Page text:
Dear Editor – Last week a Radio New Zealand (RNZI) news bulletin reported that Prime Minister, the Hon. Manasseh Sogavare, had announced his government would soon put in place legislation to guide the establishment of Special Economic Zones in the country.
The Prime Minister was quoted as saying the idea was to zone the country into various economic areas so different provinces could enter into activities that would be specifically feasible for their people.
The PM reportedly added that it was vital the economic zones secured the right kind of investment and the right investors.
I have written previously to the local media on my observations of how SEZ’s operate in Thailand and the economic benefits I have witnessed in my 10 years in the country.
Residing, as I do, next door to Myanmar I have been particularly keen to observe how that country has recently set out on a path to encourage foreign investment through a number of policy and legal initiatives, including the establishment of its own SEZs.
The formation of liberalized foreign investment rules since 2012 has clearly encouraged investor interest in Myanmar and, with a focus on SEZs, it has provided Myanmar with the opportunity to encourage investment in export-focused industries, offering investment incentives and freeing foreign investors from burdensome regulatory requirements some encounter within existing foreign investment law procedure.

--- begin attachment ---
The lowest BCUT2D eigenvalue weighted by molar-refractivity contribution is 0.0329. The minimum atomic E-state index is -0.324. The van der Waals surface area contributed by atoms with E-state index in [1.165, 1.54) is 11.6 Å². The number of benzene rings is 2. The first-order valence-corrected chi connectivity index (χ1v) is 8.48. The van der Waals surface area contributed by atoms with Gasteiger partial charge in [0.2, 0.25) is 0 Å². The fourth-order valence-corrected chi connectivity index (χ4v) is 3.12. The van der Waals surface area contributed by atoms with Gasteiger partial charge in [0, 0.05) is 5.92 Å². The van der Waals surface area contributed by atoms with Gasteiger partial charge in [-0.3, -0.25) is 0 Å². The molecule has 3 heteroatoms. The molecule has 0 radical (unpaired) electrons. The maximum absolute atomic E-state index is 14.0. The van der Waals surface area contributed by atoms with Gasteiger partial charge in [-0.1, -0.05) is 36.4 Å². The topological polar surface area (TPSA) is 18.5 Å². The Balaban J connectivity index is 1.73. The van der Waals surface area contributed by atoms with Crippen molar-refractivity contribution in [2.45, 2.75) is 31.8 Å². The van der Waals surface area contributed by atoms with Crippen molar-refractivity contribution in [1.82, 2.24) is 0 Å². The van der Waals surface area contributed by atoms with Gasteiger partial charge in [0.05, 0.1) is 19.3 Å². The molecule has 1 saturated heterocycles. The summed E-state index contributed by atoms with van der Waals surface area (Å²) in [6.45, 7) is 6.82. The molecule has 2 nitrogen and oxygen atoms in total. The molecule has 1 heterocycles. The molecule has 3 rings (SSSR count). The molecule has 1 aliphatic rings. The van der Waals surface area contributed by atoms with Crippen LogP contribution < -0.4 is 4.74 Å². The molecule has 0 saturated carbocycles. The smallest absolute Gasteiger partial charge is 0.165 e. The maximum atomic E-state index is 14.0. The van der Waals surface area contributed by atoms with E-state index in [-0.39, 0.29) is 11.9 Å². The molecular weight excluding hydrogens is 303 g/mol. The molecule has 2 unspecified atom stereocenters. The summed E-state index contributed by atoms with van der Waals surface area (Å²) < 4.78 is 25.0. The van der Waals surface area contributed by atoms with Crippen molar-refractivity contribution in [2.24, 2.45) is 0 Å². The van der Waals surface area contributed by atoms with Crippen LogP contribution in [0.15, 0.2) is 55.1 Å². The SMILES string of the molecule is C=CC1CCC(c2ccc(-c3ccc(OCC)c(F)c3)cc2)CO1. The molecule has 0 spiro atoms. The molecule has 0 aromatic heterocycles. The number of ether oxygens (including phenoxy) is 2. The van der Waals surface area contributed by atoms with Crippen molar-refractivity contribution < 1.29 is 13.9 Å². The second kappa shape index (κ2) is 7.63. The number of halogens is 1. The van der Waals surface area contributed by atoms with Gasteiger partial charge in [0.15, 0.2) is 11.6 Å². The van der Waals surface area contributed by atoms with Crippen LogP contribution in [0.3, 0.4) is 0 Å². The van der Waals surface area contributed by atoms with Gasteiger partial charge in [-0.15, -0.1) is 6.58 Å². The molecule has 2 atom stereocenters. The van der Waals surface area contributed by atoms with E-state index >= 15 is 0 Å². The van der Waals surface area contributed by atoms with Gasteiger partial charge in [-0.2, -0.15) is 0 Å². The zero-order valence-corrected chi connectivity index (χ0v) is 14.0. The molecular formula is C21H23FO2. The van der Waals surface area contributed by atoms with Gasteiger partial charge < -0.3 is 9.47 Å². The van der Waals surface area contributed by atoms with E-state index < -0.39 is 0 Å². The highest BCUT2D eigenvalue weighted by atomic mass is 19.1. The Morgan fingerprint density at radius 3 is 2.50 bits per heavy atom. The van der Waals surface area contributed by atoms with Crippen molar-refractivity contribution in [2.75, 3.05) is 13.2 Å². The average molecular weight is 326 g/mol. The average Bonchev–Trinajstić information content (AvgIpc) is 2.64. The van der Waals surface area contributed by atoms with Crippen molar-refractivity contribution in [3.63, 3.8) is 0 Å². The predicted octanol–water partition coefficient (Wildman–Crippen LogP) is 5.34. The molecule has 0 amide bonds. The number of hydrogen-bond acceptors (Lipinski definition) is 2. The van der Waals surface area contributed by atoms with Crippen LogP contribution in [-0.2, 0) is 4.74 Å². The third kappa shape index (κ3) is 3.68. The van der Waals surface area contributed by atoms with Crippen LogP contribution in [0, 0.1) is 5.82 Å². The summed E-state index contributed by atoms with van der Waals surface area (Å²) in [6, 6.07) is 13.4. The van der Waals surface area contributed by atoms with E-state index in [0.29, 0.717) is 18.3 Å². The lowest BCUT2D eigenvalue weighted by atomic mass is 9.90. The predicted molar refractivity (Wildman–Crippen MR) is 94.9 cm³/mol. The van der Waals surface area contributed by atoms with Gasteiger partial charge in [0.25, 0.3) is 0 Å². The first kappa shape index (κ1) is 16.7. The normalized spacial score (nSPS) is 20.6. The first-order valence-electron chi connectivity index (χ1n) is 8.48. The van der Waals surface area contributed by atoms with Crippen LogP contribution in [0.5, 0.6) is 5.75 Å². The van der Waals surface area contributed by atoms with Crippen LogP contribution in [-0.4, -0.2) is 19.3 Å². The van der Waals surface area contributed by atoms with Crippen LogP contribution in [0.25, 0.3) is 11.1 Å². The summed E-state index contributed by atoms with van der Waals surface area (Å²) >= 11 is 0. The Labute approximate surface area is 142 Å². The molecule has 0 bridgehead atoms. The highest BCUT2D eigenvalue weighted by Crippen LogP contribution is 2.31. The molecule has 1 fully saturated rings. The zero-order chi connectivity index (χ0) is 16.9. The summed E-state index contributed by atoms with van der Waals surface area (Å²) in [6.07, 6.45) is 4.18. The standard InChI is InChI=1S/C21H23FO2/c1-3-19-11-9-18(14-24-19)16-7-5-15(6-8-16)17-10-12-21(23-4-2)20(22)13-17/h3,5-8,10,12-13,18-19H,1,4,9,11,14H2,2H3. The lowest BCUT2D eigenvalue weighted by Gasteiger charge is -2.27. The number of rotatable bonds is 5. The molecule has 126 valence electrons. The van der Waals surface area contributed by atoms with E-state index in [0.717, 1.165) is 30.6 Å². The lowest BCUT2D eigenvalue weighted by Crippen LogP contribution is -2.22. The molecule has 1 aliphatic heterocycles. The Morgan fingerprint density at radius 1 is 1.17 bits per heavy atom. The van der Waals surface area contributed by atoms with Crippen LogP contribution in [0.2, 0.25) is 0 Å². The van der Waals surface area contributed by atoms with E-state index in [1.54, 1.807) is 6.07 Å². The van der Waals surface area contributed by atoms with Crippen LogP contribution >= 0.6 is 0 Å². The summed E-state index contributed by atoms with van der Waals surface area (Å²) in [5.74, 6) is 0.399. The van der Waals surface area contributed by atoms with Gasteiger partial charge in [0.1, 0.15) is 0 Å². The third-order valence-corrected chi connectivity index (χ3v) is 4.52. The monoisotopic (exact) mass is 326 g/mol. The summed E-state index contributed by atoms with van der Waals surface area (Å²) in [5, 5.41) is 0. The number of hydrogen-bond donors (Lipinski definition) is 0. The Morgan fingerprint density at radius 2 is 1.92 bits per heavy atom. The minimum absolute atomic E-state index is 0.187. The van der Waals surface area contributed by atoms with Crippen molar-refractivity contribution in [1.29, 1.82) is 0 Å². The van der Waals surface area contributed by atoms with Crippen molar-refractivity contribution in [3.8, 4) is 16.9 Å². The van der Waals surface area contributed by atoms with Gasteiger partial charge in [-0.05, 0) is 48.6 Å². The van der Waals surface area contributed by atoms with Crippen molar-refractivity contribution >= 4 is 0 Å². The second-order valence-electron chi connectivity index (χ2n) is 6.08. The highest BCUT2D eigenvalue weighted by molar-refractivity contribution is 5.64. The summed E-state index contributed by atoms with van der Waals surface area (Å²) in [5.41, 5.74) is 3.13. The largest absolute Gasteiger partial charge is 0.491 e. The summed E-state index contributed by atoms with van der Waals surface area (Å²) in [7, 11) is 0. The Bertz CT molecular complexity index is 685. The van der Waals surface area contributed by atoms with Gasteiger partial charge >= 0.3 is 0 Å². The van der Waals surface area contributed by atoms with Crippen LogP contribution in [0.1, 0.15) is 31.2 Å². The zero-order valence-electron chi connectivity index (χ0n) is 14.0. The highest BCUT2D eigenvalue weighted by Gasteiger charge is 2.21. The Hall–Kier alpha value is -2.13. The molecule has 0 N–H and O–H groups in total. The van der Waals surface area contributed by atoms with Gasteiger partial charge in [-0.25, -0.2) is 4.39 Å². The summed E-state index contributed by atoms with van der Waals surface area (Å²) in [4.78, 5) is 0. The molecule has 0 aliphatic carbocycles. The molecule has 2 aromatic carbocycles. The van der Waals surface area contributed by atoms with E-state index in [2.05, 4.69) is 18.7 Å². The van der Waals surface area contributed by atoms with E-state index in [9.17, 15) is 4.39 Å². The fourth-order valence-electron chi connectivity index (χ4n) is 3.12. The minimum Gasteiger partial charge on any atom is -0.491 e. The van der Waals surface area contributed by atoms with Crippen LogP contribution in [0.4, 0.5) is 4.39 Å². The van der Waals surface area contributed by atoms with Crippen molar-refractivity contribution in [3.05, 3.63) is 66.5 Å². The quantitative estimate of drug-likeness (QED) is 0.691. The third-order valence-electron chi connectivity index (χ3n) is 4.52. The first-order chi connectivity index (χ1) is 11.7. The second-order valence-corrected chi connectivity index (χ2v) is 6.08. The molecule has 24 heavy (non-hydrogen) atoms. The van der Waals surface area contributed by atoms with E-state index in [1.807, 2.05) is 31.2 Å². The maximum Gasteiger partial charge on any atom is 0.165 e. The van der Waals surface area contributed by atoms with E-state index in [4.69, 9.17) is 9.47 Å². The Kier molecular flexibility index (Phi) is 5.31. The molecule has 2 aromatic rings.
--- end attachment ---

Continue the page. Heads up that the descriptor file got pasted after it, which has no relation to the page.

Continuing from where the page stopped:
It is still early days, but already I perceive the Special Economic Zone Law helping Myanmar meet its domestic and international commitments to economic liberalization.
Investors approved under the Special Economic Zone Law process also enjoy significant tax incentives, such as an average of 50 percent tax relief during the first five years of operation and partial relief on re-investments of export profits.
In addition, certain export goods produced within a Special Economic Zone may be exempt from customs duties during the first five years of operation, with additional exemptions possible during year’s six to ten.
Import duty relief may be granted for importation of raw materials, equipment, and some goods related to manufacture, with tax relief even extended to profits obtained from offshore sales during the first five years of operation.
Non-tax incentives include the ability for investors to secure long-term leases of up to 75 years, which is more than is currently available for investors under the Myanmar Companies Act.
There are also freedoms to repatriate profits from operations and protections against nationalization.
The development of SEZs in Myanmar has the potential to bring significant economic benefits to the country and already I have witnessed investors from China, Japan and France trading and profiting from the country’s SEZs.
It is to be hoped the Solomon Islands will also attract foreign investment and transfer of capital and technology once the country has its own Special Economic Zone Law and legislation providing for duty relief and tax incentives for potential investors.
Myanmar has put much into infrastructure development, such as roads, bridges and transportation networks to ensure the SEZs are accessible and exports and goods can be easily transported.
I would imagine such developments will be needed in the Solomon Islands as a first priority along with the introduction of the necessary legislation, as I have covered.